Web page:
Indian River County,Florida has hiking trails for everyone. Families and recreational hikers can enjoy a day hike. For the more adventurous, there are weekend backpacking trips and multi-day trekking trails.
St. Sebastian River Preserve State Park
Jointly owned with the state of Florida, St. Sebastian River Preserve State Park is a total of 21,748 acres located in Brevard and Indian River counties, between the cities of Sebastian and Fellsmere.
The preserve has 60 miles of trails about equally split between Brevard and Indian River Counties. Most of our trails are very long and are more suited for horseback riding, mountain biking and extended hikes. Don’t forget to bring water and sun protection.
The State Park protects the West Indian manatee, red-cockaded woodpecker and Florida scrub jay by providing upland buffer to the river and limiting development in the area. The preserve is a mosaic of open pine flatwoods, seasonal wetlands, hardwood swamp, sand pine scrub and scrubby flatwood communities.
Wildlife abounds on the preserve. Visitors may see manatee, scrub jay, red-cockaded woodpecker, southern bald eagle, bobcat, river otter, deer and turkey. Several species of rare plants are also found here. A variety of wading birds, including wood storks and roseate spoonbills, use the property seasonally. Shorebirds such as white pelicans and black skimmers use Canal 54.
For more information: The Florida Park Service is the lead manager, in cooperation with the District. Call the preserve at (321) 953-5004.
St. Sebastian River Preserve State Park Southwest Red Trail
Hiking, Biking and Horse Trails- 17 miles
One remote primitive campsite for large group, 20 maximum, Eagle Camp has a horse coral, picnic area and raised platforms for tents.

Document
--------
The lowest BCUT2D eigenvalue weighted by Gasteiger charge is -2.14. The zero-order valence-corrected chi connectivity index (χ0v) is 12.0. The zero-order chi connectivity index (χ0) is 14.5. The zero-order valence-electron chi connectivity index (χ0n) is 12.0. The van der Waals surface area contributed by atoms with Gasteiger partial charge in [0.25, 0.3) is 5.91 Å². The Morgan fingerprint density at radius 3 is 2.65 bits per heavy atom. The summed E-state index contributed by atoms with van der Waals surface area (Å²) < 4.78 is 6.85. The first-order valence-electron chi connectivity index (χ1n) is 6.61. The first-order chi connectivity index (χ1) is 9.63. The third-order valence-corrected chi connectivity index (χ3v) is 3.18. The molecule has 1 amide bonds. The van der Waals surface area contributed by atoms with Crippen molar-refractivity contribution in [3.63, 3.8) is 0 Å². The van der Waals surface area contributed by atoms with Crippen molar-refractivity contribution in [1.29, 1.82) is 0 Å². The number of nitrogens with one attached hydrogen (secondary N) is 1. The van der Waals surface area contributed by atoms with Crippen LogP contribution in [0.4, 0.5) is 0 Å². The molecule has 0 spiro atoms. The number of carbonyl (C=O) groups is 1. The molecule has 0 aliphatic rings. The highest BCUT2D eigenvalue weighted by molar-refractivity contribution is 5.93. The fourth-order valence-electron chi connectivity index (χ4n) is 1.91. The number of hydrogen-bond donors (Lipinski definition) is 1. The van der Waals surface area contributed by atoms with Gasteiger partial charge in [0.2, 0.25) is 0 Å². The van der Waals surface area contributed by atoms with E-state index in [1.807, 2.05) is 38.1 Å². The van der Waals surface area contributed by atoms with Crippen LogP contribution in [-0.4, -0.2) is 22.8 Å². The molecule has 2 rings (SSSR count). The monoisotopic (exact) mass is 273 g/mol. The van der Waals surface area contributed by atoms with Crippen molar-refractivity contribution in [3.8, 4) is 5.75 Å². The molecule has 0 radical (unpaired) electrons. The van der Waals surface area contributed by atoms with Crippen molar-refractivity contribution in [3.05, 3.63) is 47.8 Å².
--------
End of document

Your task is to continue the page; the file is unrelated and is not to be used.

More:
The preserve is central to the fourth largest population of the endangered scrub jay in the state of Florida. Scrub Jays are prevalent in this area and are found primarily in large areas of open, sandy habitat, in patches of scrubby flatwoods and oak scrub.
The habitat is also endangered and quickly disappearing in Florida due to coastal and upland development. Scrub habitat is maintained by prescribed fire to keep the habitat open for scrub jay feeding and to keep out taller trees that allow predator species to perch. Scrub jays in the preserve are banded to monitor populations, determine the effectiveness of management actions and ensure the long-term survival of the species.
As you experience the fun, beauty and peacefulness of being outdoors, please abide by state and national parks systems golden rule…..”Leave no trace. Everything packed in must be packed out.”
St. Sebastian River Preserve State Park Northwest Green Trail
Visitor’s Information Center
Hands on environment and historical exhibits.
- Naval stores/turpentine operations on the Preserve
- 19th and 20thcentury cattle ranching
- 150 year logging industry
- Wildlife and exotic creatures such as a Mastodon thigh bone found near the Preserve
- Hands-on fun projects for children and adult children-at-heart
- A wet laboratory for student research and monitoring projects.
Trails and campsites.
In this section, there are nine miles of trails through five natural communities: flat woods, oak hammock, wet prairie, mixed wetland hardwoods and cypress. You’ll see remains of homesteads dating back to the late 1800’s when citrus farming and cattle ranching flourished.
In another area, look for the few remaining “cat-faced” pines trees that survived near extinction from over-harvesting during the lumber and turpentine industry era of the late 1700’s to early 1900’s.
Around the 1800’s to mid 1900’s the cattle industry prospered when only a few men owned and operated large-parcel ranches in this area.
St.Sebastian River Preserve State Park Northeast Yellow Trail
The Corrigan Family Ranch owned and managed the land in an environmentally friendly manner, enabling many rare and endangered species of plant and animals to survive. In the early 1900’s longleaf pine trees were prized as a fine wood for making furniture and the sap of slash pines was used to make turpentine. In order to transport the pine and cypress trees to the sawmill, miles of elevated railways called logging trams were built in this area. Over time, the rails were removed and many of the logging trams became overgrown with vegetation.
Trails and Campsites
19 miles of trails and two campsites.
Story-telling Camp accommodates 20, has a water pump and paddocks for horses and a composting restroom.